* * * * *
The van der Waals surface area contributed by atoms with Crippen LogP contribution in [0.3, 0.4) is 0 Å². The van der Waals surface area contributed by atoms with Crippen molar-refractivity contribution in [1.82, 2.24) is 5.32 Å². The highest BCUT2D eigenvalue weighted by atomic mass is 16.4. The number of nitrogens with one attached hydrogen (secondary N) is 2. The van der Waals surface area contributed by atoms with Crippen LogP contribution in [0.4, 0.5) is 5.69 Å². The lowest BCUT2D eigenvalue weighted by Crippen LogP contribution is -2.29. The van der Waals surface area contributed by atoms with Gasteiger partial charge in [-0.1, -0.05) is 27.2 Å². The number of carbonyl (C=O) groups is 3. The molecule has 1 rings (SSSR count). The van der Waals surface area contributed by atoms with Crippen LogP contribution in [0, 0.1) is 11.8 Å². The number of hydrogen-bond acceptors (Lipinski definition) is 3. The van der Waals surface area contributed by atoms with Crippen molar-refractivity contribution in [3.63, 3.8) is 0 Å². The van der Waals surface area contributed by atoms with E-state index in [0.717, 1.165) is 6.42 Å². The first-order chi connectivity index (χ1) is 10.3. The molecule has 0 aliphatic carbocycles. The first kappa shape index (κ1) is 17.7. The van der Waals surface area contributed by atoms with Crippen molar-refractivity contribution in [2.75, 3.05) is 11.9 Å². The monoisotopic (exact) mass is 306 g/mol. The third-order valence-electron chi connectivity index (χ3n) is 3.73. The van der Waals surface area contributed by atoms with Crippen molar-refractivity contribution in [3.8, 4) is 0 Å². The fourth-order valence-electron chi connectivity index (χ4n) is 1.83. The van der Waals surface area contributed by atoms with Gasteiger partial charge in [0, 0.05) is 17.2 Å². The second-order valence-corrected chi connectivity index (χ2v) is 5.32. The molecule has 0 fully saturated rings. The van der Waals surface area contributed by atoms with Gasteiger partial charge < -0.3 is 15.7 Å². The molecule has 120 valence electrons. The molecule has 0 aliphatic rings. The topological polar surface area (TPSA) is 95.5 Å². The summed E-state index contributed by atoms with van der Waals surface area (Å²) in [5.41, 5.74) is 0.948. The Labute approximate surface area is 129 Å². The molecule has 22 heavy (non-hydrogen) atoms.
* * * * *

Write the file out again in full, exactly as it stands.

The van der Waals surface area contributed by atoms with Crippen LogP contribution in [0.3, 0.4) is 0 Å². The van der Waals surface area contributed by atoms with Crippen molar-refractivity contribution in [1.82, 2.24) is 5.32 Å². The highest BCUT2D eigenvalue weighted by atomic mass is 16.4. The number of nitrogens with one attached hydrogen (secondary N) is 2. The van der Waals surface area contributed by atoms with Crippen LogP contribution in [0.4, 0.5) is 5.69 Å². The lowest BCUT2D eigenvalue weighted by Crippen LogP contribution is -2.29. The van der Waals surface area contributed by atoms with Gasteiger partial charge in [-0.1, -0.05) is 27.2 Å². The number of carbonyl (C=O) groups is 3. The molecule has 1 rings (SSSR count). The van der Waals surface area contributed by atoms with Crippen LogP contribution in [0, 0.1) is 11.8 Å². The number of hydrogen-bond acceptors (Lipinski definition) is 3. The van der Waals surface area contributed by atoms with Crippen molar-refractivity contribution in [3.63, 3.8) is 0 Å². The van der Waals surface area contributed by atoms with E-state index in [0.717, 1.165) is 6.42 Å². The first-order chi connectivity index (χ1) is 10.3. The molecule has 0 aliphatic carbocycles. The first kappa shape index (κ1) is 17.7. The van der Waals surface area contributed by atoms with Crippen molar-refractivity contribution in [2.75, 3.05) is 11.9 Å². The monoisotopic (exact) mass is 306 g/mol. The third-order valence-electron chi connectivity index (χ3n) is 3.73. The van der Waals surface area contributed by atoms with Crippen molar-refractivity contribution in [3.8, 4) is 0 Å². The fourth-order valence-electron chi connectivity index (χ4n) is 1.83. The van der Waals surface area contributed by atoms with Gasteiger partial charge in [0, 0.05) is 17.2 Å². The second-order valence-corrected chi connectivity index (χ2v) is 5.32. The molecule has 0 fully saturated rings. The van der Waals surface area contributed by atoms with Gasteiger partial charge < -0.3 is 15.7 Å². The molecule has 120 valence electrons. The molecule has 0 aliphatic rings. The topological polar surface area (TPSA) is 95.5 Å². The summed E-state index contributed by atoms with van der Waals surface area (Å²) in [5.41, 5.74) is 0.948. The Labute approximate surface area is 129 Å². The molecule has 22 heavy (non-hydrogen) atoms.